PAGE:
PHILADELPHIA (AP) — A judge on Wednesday reinstated all charges, including a murder count, against a former police officer who shot and killed a driver through a rolled-up car window — a confrontation police initially described as the officer shooting the driver after he lunged at him with a knife outside the car.
Common Pleas Court Judge Lillian Ransom agreed with prosecutors that the facts of the case should be established at trial.
Former officer Mark Dial, 27, was charged with murder, manslaughter, official oppression and four other counts in the Aug. 14 shooting death of 27-year-old Eddie Irizarry during a traffic stop. Defense lawyers argued the officer could have feared for his life because he thought Irizarry had a gun, and a municipal court judge dismissed the case last month for lack of evidence.
Prosecutors quickly appealed, asking for the charges to be reinstated. The family of Irizarry, who was Hispanic, has said Dial, who is white, took an innocent life and should spend the rest of his life behind bars.
Dial, who bowed his head after Judge Ransom issued her ruling from the bench, was taken into custody without bail.
The defense is “obviously extremely disappointed,” Dial’s lawyer, Brian McMonagle, said outside court, but he added “we can’t wait to go to trial. The facts here are undeniable. Mark Dial did not commit a crime.”
Irizarry’s aunt, Zoraida Garcia, who ducked out of the courtroom just before the ruling because she feared becoming too emotional, said, “Today, I see that justice is being served. He’s going to jail.”
Another aunt, Ana Cintron, 50, said she was glad the judge decided the case should go to trial.
“I think we needed that as a family, we need that as a community, just to build up the trust, because a lot of the times it’s lost. Something like this really made us think twice,” she said.
Dial and his partner have said they followed Irizarry’s car after it sped past them at high speed in a bike lane and rounded a corner, driving erratically and finally going the wrong way on a residential street before pulling into a parking space. Police body camera footage showed Dial firing a total of six rounds about seven seconds after getting out of a police SUV and walking over to the sedan. The footage also showed Irizarry holding a knife near his right leg.
Dial’s partner, Officer Michael Morris, previously testified he saw the driver holding a knife with a black metal handle that could have looked like a gun and the man started to raise it as Dial approached, and he “screamed that he had a knife,” although he could not remember his exact words. On cross-examination, McMonagle played surveillance video with audio he said sounded like someone saying “gun” and then Morris saying “gun, knife” and Morris agreed.
Assistant District Attorney Lyandra Retacco, however, argued Wednesday that a trial was needed to determine what was said and by whom as well as a number of other facts in the case that are in dispute. She said the defense refers to the case as a “tragedy,” suggesting “something bad happened but nobody did anything wrong — but Mark Dial did something horribly wrong.”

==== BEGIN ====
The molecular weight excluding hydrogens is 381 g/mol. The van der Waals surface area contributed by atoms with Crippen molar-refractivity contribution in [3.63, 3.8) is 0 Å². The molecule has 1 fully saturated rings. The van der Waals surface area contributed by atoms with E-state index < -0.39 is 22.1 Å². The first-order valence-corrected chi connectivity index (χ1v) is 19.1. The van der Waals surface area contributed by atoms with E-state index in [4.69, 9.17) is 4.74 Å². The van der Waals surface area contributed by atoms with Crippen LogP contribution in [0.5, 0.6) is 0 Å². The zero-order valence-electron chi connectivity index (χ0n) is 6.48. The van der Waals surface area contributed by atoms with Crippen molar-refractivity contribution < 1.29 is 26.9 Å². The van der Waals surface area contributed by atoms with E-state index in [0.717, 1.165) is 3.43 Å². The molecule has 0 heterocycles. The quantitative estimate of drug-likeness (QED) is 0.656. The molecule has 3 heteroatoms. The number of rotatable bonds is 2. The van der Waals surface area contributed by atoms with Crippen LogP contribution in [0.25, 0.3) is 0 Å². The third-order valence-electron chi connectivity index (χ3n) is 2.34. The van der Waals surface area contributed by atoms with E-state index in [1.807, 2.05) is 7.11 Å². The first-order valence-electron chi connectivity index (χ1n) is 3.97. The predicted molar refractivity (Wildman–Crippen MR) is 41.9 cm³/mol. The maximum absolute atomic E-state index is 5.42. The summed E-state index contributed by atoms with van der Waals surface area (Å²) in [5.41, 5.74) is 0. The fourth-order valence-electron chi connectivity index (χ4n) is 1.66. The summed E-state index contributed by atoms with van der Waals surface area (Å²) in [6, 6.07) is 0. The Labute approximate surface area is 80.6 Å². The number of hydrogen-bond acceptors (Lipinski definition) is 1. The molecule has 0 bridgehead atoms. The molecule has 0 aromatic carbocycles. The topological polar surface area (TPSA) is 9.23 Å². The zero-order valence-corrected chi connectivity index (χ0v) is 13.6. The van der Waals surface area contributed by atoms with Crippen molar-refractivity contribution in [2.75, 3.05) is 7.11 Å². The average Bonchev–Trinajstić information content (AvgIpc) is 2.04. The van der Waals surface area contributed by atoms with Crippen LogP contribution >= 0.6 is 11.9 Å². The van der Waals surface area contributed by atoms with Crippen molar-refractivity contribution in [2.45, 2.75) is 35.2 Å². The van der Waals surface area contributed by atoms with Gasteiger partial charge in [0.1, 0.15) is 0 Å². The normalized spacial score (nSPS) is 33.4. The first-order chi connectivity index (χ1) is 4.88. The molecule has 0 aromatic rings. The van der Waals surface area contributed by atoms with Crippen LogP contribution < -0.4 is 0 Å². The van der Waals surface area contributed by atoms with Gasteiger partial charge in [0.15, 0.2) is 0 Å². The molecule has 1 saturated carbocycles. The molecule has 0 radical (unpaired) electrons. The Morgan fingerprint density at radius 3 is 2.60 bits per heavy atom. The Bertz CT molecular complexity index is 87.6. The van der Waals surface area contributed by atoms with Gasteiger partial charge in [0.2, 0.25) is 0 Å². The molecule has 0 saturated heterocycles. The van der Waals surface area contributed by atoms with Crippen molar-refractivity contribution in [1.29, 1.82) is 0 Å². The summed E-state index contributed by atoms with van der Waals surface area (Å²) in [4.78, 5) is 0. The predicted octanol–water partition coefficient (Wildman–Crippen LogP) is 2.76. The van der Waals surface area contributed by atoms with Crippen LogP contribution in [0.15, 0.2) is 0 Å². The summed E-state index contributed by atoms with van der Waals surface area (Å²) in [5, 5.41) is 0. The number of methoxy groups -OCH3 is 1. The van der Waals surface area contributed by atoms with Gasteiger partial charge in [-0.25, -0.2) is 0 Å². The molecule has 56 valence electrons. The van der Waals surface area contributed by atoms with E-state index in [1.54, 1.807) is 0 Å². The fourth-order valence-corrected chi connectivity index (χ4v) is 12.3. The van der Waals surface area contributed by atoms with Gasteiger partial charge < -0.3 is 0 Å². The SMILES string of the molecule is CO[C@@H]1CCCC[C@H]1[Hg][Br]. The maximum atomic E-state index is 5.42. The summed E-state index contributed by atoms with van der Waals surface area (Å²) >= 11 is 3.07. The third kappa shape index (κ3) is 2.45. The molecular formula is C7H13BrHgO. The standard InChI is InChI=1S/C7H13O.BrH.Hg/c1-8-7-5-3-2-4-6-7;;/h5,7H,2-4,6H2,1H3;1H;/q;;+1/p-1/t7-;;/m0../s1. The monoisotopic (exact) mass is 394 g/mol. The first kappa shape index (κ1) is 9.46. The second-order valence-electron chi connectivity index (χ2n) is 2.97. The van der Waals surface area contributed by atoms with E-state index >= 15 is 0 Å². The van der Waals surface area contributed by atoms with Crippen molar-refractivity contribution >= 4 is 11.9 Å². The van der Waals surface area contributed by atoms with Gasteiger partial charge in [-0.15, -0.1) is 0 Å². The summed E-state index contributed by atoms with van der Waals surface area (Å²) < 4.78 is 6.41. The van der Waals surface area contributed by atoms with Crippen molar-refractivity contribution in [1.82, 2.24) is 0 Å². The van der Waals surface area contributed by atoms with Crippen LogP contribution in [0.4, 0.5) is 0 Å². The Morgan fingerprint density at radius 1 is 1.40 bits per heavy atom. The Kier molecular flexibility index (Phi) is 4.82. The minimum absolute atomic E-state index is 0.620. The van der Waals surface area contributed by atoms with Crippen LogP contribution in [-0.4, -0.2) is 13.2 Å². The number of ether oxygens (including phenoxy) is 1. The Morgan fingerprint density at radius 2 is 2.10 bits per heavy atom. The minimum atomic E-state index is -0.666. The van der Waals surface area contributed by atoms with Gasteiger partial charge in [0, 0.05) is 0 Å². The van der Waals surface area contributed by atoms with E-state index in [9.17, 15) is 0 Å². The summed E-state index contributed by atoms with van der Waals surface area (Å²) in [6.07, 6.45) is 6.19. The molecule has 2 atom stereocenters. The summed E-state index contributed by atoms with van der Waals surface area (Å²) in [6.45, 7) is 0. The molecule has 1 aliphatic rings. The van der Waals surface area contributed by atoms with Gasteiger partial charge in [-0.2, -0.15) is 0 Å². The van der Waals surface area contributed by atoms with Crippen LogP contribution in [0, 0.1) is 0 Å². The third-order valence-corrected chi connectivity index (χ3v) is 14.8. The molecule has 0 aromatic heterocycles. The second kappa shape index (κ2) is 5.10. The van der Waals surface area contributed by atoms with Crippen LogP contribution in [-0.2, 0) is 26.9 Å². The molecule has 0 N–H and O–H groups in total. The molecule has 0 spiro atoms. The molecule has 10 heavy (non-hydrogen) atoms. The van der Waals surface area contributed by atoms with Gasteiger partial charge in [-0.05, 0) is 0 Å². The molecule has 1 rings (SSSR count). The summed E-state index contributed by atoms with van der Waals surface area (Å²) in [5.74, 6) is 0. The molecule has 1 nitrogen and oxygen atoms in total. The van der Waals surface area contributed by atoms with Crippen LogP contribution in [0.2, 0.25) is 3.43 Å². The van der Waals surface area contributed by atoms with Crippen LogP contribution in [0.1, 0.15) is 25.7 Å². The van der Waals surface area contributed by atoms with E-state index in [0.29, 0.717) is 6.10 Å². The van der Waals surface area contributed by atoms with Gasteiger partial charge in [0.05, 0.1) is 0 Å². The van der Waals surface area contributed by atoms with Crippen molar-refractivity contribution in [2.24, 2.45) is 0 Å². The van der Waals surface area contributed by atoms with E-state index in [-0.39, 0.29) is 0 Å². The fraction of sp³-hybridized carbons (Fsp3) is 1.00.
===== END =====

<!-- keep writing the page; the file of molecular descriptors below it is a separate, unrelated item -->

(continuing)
At that earlier hearing, McMonagle had argued Dial was “firing while trying to take cover” in the belief the driver was armed with a gun. He said the charges should never have been filed by District Attorney Larry Krasner, a Democrat and longtime civil rights lawyer who has clashed with police since taking office in 2018.
Police initially claimed Dial shot Irizarry outside the vehicle after he “lunged at” police with a knife, but were forced to backtrack after then-Police Commissioner Danielle Outlaw said a review of the officers’ body-worn cameras “made it very clear that what we initially reported was not actually what happened.”
Dial, a five-year member of the force, was suspended after officials said he refused to cooperate with investigators. Police said Dial was fired Sept. 18.
After Municipal Judge Wendy Pew dismissed the charges Sept. 27, a wave of flash mob-style ransacking of stores erupted in parts of the city, with masked people carrying out merchandise. Apple, Lululemon and Foot Locker outlets were among the stores targeted in the downtown business corridor.
Thieves targeted other parts of the city as well, ransacking pharmacies, a hair salon, a cellphone store and at least 18 state-run liquor outlets, resulting in the closure of all 48 stores in the city and one in a neighboring suburb.
Scores of people have since been charged with crimes such as burglary, theft, conspiracy and riot in the mayhem, which authorities said was fueled by social media. Those doing the ransacking were not affiliated with earlier protests, Interim Police Commissioner John Stanford has said, calling those responsible “a bunch of criminal opportunists.”
McMonagle told reporters Wednesday he might seek to have the trial moved out of Philadelphia, citing various comments by the mayor and other public officials as evidence Dial might not be able to get a fair trial in the city. The district attorney’s office declined comment “until such time as we are back in court with the defendant.”